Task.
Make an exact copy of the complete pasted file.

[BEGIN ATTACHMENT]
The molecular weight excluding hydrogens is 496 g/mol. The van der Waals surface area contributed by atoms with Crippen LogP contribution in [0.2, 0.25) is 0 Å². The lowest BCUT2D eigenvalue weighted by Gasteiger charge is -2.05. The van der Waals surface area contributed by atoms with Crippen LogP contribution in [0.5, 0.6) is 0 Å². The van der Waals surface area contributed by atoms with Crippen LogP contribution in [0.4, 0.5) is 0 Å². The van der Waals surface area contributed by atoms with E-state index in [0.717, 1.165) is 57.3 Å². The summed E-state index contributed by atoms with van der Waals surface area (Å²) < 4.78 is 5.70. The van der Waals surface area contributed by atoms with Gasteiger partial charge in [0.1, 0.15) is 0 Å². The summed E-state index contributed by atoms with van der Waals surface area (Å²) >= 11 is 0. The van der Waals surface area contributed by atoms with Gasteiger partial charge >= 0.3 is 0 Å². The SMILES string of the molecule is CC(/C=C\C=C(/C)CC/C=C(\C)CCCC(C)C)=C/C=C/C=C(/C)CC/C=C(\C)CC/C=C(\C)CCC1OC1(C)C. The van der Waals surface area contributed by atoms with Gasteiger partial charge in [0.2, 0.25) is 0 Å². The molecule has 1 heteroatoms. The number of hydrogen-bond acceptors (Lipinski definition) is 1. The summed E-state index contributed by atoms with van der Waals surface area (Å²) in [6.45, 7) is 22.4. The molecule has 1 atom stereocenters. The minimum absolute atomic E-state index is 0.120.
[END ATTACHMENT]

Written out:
The molecular weight excluding hydrogens is 496 g/mol. The van der Waals surface area contributed by atoms with Crippen LogP contribution in [0.2, 0.25) is 0 Å². The lowest BCUT2D eigenvalue weighted by Gasteiger charge is -2.05. The van der Waals surface area contributed by atoms with Crippen LogP contribution in [0.5, 0.6) is 0 Å². The van der Waals surface area contributed by atoms with Crippen LogP contribution in [0.4, 0.5) is 0 Å². The van der Waals surface area contributed by atoms with E-state index in [0.717, 1.165) is 57.3 Å². The summed E-state index contributed by atoms with van der Waals surface area (Å²) < 4.78 is 5.70. The van der Waals surface area contributed by atoms with Gasteiger partial charge in [0.1, 0.15) is 0 Å². The summed E-state index contributed by atoms with van der Waals surface area (Å²) >= 11 is 0. The van der Waals surface area contributed by atoms with Gasteiger partial charge >= 0.3 is 0 Å². The SMILES string of the molecule is CC(/C=C\C=C(/C)CC/C=C(\C)CCCC(C)C)=C/C=C/C=C(/C)CC/C=C(\C)CC/C=C(\C)CCC1OC1(C)C. The van der Waals surface area contributed by atoms with Gasteiger partial charge in [0.2, 0.25) is 0 Å². The molecule has 1 heteroatoms. The number of hydrogen-bond acceptors (Lipinski definition) is 1. The summed E-state index contributed by atoms with van der Waals surface area (Å²) in [6.45, 7) is 22.4. The molecule has 1 atom stereocenters. The minimum absolute atomic E-state index is 0.120.